However, I also feel that ex-Hong Kongers like myself who have settled in the West are special. We have had the opportunity to live a life fully exposed to, and having the choice to absorb, what is best in the Western tradition, and to combine with what is best from the Chinese tradition.
I have lived in the UK for over 30 years with an unimaginable degree of happiness. Leaving a restrictive Hong Kong in 1967 at the age of 18, I found a British society which was much freer, far more equitable, and inhabited by a vast number of fair-minded people (there are of course exceptions) who really believed that no one should be discriminated against on account of their race, sex, or creed. I found a cultured and civilised society, one that I have come to love.
I am of course also proud of the outstanding achievement of the people of Hong Kong in making it one of the most successful and developed financial and trading centres of the world.
When I was growing up, it was little more than a backwater of Asia. Life was restrictive; corruption was rife; discriminatory preferential treatment in favour of colonial expatriates a fact of life.
Hong Kong then was a place of little opportunity for the vast majority of Chinese including my family, who came to the territory as refugees after the Second World War. The place was full of squatter camps and shanty towns, with large families of refugees living amidst squalid conditions in tin shacks and makeshift cardboard shelters on the rooftops of buildings, or in the back streets, mostly illegally.
The hope of a brighter future, in a place where education for children was neither universal nor free, was only possible if you could afford to pay. Many families from the labourer or coolie classes would pool their limited resources within an extended family, and send only their brightest youngsters to school. The hope was that the collective lives of family members would one day be improved when the child's education endowed him with a well-paid job.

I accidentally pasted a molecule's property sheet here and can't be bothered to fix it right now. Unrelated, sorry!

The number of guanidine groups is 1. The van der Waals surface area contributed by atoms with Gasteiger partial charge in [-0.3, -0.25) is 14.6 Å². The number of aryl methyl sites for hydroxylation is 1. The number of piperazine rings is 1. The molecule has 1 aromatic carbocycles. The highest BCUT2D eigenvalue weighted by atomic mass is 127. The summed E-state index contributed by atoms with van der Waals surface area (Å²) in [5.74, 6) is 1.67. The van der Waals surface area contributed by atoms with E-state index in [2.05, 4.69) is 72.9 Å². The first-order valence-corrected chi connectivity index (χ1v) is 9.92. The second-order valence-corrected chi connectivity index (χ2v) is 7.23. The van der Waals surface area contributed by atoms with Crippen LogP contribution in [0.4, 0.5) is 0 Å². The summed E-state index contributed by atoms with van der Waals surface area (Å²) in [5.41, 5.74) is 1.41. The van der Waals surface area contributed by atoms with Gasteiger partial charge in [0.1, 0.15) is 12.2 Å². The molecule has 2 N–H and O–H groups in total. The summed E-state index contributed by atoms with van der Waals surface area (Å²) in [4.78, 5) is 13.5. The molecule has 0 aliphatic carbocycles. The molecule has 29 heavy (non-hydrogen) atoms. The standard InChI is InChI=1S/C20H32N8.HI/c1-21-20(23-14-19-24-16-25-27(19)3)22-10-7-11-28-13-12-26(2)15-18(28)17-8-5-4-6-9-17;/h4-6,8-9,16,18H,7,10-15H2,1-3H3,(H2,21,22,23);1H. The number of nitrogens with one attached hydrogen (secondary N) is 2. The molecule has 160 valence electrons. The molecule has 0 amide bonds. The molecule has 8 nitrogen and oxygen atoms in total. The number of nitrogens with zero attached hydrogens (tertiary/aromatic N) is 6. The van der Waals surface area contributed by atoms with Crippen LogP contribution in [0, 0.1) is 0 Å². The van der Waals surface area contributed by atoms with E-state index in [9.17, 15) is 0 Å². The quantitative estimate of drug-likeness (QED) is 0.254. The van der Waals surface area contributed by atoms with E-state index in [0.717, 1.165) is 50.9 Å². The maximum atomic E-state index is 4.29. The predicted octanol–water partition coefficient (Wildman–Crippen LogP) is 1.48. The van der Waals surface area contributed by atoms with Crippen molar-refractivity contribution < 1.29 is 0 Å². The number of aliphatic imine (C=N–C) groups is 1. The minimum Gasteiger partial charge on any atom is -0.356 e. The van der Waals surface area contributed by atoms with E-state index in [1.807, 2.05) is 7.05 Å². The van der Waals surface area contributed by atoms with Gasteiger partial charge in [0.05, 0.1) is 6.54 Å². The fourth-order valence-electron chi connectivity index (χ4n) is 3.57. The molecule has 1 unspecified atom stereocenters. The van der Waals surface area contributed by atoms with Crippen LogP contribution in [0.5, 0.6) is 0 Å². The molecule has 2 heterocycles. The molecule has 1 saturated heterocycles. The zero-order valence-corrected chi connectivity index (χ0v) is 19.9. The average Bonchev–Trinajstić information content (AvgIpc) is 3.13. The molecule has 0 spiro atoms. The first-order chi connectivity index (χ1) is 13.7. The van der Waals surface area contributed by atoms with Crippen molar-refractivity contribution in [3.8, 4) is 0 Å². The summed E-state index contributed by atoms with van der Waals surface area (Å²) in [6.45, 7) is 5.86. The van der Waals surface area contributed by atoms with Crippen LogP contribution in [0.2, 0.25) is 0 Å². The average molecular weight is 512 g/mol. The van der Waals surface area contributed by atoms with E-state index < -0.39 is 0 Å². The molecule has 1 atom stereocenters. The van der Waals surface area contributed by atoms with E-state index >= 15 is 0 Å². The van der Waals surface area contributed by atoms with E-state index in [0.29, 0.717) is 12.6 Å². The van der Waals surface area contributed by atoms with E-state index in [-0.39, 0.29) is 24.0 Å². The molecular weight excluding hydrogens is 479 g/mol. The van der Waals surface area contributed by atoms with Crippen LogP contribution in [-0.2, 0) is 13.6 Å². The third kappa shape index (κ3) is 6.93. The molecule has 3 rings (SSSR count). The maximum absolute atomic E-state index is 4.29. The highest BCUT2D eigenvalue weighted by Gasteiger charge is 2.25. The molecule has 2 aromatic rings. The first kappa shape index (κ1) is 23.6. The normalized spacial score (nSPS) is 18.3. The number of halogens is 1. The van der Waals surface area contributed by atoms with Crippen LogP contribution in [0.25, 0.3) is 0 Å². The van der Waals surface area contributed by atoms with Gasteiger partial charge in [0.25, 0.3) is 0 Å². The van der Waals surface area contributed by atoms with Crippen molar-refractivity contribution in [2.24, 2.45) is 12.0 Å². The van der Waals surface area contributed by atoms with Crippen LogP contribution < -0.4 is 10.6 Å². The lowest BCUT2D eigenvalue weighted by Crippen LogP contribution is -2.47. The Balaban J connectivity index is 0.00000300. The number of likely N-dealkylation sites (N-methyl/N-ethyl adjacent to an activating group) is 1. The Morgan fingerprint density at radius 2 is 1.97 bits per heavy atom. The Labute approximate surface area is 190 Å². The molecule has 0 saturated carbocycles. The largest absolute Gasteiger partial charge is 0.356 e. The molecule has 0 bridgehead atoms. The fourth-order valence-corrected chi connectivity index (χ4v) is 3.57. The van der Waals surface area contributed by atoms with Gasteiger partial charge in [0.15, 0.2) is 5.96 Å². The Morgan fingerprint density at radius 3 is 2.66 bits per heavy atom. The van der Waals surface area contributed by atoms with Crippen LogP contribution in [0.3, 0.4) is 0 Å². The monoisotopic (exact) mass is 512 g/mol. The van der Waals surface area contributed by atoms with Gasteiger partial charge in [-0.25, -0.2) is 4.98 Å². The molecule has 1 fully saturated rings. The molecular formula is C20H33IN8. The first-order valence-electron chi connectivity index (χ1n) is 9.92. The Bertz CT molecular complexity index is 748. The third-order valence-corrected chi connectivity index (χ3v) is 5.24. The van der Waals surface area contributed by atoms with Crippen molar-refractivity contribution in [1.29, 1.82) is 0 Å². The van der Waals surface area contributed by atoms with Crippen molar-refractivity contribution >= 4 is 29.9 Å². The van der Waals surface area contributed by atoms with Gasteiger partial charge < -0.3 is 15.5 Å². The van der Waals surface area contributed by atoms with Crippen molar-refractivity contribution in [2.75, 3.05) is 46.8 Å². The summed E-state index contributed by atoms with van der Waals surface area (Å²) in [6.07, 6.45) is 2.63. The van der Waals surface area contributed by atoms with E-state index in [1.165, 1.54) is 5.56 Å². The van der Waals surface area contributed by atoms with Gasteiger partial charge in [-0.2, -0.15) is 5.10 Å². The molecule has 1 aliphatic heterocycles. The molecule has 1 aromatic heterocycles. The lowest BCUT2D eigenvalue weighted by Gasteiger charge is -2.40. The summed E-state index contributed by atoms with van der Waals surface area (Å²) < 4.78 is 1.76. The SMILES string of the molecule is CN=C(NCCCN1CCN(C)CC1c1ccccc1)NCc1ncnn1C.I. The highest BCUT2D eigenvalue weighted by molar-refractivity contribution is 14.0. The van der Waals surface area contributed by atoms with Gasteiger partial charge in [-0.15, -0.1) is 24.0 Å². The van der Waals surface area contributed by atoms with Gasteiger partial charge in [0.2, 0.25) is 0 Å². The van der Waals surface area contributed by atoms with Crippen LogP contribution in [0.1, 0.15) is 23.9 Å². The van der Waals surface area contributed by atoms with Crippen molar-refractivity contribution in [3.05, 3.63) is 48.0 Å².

No one then could have predicted that by 1990 the average income per capita in Hong Kong would exceed that in the UK, and that Hong Kong would become an international city of high finance, and the powerhouse that drives the economy of southern China.
I am also proud of the tremendous progress and improvement in the lives of a vast number of people in China, my ancestral homeland, not withstanding the enormity of the problems it still faces. It has to be recognised that nothing like this has ever happened before in the history of the world. In spite of recent upheavals, China has succeeded in raising more people from poverty to near-prosperity in a short time than any society or country has ever done.
It is a matter of the deepest regret to me that the Sino-British relationship has become soured and indeed at times acrimonious. Given the political gulf between the two states, the cultural differences and the less than pleasant historical baggage of the 19th century, the return of Hong Kong to the mainland would have been a delicate and emotional transaction in the best of circumstances. I most sincerely hope that the Anglo-Chinese relationship will move forward after 1997 into a friendlier mode.
Britain has had a long and rich experience of China by virtue of history. This points to a unique and special relationship to be cemented and built upon for the next millennium. This can only be good for China, good for Britain, and good for Hong Kong.
Dr Stephen M.T. Chan MB, BS (Lond.), DMJ, LLM.